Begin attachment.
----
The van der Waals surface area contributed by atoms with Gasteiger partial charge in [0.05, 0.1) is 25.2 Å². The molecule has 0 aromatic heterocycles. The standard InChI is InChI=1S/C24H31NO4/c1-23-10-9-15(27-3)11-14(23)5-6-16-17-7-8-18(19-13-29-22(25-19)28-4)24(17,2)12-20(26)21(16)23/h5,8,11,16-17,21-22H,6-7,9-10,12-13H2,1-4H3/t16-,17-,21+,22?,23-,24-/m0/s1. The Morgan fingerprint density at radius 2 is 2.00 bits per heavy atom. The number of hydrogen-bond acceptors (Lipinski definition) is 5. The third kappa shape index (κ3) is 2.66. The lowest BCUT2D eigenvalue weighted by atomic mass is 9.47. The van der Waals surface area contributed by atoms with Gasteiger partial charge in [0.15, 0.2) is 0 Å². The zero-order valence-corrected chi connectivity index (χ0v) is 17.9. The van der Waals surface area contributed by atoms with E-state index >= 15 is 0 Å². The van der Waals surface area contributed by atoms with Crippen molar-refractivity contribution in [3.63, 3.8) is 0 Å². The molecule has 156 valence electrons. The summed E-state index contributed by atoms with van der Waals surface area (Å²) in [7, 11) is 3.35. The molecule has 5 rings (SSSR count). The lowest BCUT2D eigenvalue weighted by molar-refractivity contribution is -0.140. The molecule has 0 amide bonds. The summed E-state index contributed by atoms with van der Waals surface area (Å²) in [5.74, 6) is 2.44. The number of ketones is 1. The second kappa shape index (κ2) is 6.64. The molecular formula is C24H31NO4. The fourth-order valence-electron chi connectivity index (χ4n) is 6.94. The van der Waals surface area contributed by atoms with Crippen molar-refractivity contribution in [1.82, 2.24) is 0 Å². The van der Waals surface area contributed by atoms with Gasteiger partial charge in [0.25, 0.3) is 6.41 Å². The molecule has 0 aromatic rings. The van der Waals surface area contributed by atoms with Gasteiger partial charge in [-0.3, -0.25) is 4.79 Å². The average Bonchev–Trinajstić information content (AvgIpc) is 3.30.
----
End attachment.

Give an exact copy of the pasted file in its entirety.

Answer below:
The van der Waals surface area contributed by atoms with Gasteiger partial charge in [0.05, 0.1) is 25.2 Å². The molecule has 0 aromatic heterocycles. The standard InChI is InChI=1S/C24H31NO4/c1-23-10-9-15(27-3)11-14(23)5-6-16-17-7-8-18(19-13-29-22(25-19)28-4)24(17,2)12-20(26)21(16)23/h5,8,11,16-17,21-22H,6-7,9-10,12-13H2,1-4H3/t16-,17-,21+,22?,23-,24-/m0/s1. The Morgan fingerprint density at radius 2 is 2.00 bits per heavy atom. The number of hydrogen-bond acceptors (Lipinski definition) is 5. The third kappa shape index (κ3) is 2.66. The lowest BCUT2D eigenvalue weighted by atomic mass is 9.47. The van der Waals surface area contributed by atoms with Gasteiger partial charge in [0.15, 0.2) is 0 Å². The zero-order valence-corrected chi connectivity index (χ0v) is 17.9. The van der Waals surface area contributed by atoms with E-state index >= 15 is 0 Å². The van der Waals surface area contributed by atoms with Crippen molar-refractivity contribution in [3.63, 3.8) is 0 Å². The molecule has 156 valence electrons. The summed E-state index contributed by atoms with van der Waals surface area (Å²) in [7, 11) is 3.35. The molecule has 5 rings (SSSR count). The lowest BCUT2D eigenvalue weighted by molar-refractivity contribution is -0.140. The molecule has 0 amide bonds. The summed E-state index contributed by atoms with van der Waals surface area (Å²) in [5.74, 6) is 2.44. The number of ketones is 1. The second kappa shape index (κ2) is 6.64. The molecular formula is C24H31NO4. The fourth-order valence-electron chi connectivity index (χ4n) is 6.94. The van der Waals surface area contributed by atoms with Crippen molar-refractivity contribution in [1.82, 2.24) is 0 Å². The van der Waals surface area contributed by atoms with Gasteiger partial charge in [0.25, 0.3) is 6.41 Å². The molecule has 0 aromatic rings. The van der Waals surface area contributed by atoms with Gasteiger partial charge in [-0.3, -0.25) is 4.79 Å². The average Bonchev–Trinajstić information content (AvgIpc) is 3.30.